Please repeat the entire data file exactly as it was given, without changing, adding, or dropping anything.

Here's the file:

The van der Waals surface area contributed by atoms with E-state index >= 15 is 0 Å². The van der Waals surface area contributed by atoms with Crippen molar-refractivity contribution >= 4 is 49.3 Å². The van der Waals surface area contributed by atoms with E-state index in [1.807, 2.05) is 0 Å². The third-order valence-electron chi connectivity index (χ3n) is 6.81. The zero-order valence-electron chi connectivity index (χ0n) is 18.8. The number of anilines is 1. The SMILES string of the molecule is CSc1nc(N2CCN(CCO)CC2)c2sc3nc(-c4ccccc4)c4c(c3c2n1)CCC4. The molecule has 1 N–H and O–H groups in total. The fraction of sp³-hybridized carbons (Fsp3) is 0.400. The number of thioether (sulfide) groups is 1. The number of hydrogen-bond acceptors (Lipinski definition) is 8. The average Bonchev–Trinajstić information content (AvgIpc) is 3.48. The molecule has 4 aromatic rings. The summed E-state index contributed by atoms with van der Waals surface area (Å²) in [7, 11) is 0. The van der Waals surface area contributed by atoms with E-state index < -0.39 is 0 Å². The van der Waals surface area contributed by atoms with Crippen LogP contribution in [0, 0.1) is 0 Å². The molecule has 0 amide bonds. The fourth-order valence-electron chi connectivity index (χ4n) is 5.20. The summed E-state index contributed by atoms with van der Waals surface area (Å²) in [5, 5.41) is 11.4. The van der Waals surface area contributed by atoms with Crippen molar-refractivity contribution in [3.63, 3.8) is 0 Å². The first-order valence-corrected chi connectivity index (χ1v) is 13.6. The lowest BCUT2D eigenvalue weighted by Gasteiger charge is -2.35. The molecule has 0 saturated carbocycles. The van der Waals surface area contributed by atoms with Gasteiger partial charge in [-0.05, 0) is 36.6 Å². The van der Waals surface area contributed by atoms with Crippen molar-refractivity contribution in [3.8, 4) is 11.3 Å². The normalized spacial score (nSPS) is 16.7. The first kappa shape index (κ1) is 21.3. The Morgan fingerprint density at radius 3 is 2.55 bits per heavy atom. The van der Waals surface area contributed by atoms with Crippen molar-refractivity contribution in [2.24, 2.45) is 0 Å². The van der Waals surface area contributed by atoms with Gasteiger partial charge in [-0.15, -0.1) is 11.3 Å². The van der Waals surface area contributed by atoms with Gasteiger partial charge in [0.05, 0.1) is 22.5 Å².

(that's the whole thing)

The van der Waals surface area contributed by atoms with E-state index >= 15 is 0 Å². The van der Waals surface area contributed by atoms with Crippen molar-refractivity contribution >= 4 is 49.3 Å². The van der Waals surface area contributed by atoms with E-state index in [1.807, 2.05) is 0 Å². The third-order valence-electron chi connectivity index (χ3n) is 6.81. The zero-order valence-electron chi connectivity index (χ0n) is 18.8. The number of anilines is 1. The SMILES string of the molecule is CSc1nc(N2CCN(CCO)CC2)c2sc3nc(-c4ccccc4)c4c(c3c2n1)CCC4. The molecule has 1 N–H and O–H groups in total. The fraction of sp³-hybridized carbons (Fsp3) is 0.400. The number of thioether (sulfide) groups is 1. The number of hydrogen-bond acceptors (Lipinski definition) is 8. The average Bonchev–Trinajstić information content (AvgIpc) is 3.48. The molecule has 4 aromatic rings. The summed E-state index contributed by atoms with van der Waals surface area (Å²) in [7, 11) is 0. The van der Waals surface area contributed by atoms with E-state index < -0.39 is 0 Å². The van der Waals surface area contributed by atoms with Crippen LogP contribution in [0, 0.1) is 0 Å². The molecule has 0 amide bonds. The fourth-order valence-electron chi connectivity index (χ4n) is 5.20. The summed E-state index contributed by atoms with van der Waals surface area (Å²) in [5, 5.41) is 11.4. The van der Waals surface area contributed by atoms with Crippen molar-refractivity contribution in [3.63, 3.8) is 0 Å². The first-order valence-corrected chi connectivity index (χ1v) is 13.6. The lowest BCUT2D eigenvalue weighted by Gasteiger charge is -2.35. The molecule has 0 saturated carbocycles. The van der Waals surface area contributed by atoms with Gasteiger partial charge in [-0.05, 0) is 36.6 Å². The van der Waals surface area contributed by atoms with Crippen molar-refractivity contribution in [3.8, 4) is 11.3 Å². The normalized spacial score (nSPS) is 16.7. The first kappa shape index (κ1) is 21.3. The Morgan fingerprint density at radius 3 is 2.55 bits per heavy atom. The van der Waals surface area contributed by atoms with Crippen molar-refractivity contribution in [2.24, 2.45) is 0 Å². The van der Waals surface area contributed by atoms with Gasteiger partial charge in [-0.15, -0.1) is 11.3 Å². The van der Waals surface area contributed by atoms with Gasteiger partial charge in [0.05, 0.1) is 22.5 Å².